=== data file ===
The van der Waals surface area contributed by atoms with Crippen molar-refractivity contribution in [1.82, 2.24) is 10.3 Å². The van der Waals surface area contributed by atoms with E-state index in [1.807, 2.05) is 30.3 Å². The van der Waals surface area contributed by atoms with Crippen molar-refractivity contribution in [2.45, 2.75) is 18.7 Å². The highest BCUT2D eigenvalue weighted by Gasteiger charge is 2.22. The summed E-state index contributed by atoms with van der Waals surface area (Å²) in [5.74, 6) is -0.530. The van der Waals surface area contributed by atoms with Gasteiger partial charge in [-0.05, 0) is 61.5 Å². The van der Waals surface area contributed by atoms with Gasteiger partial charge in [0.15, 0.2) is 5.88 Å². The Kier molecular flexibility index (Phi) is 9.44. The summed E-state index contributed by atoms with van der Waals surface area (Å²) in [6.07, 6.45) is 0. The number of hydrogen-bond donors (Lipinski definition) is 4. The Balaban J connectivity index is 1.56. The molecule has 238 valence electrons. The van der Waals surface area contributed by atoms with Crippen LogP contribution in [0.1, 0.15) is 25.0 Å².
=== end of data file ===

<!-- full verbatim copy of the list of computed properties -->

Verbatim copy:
The van der Waals surface area contributed by atoms with Crippen molar-refractivity contribution in [1.82, 2.24) is 10.3 Å². The van der Waals surface area contributed by atoms with E-state index in [1.807, 2.05) is 30.3 Å². The van der Waals surface area contributed by atoms with Crippen molar-refractivity contribution in [2.45, 2.75) is 18.7 Å². The highest BCUT2D eigenvalue weighted by Gasteiger charge is 2.22. The summed E-state index contributed by atoms with van der Waals surface area (Å²) in [5.74, 6) is -0.530. The van der Waals surface area contributed by atoms with Gasteiger partial charge in [-0.05, 0) is 61.5 Å². The van der Waals surface area contributed by atoms with Gasteiger partial charge in [0.15, 0.2) is 5.88 Å². The Kier molecular flexibility index (Phi) is 9.44. The summed E-state index contributed by atoms with van der Waals surface area (Å²) in [6.07, 6.45) is 0. The number of hydrogen-bond donors (Lipinski definition) is 4. The Balaban J connectivity index is 1.56. The molecule has 238 valence electrons. The van der Waals surface area contributed by atoms with Crippen LogP contribution in [0.1, 0.15) is 25.0 Å².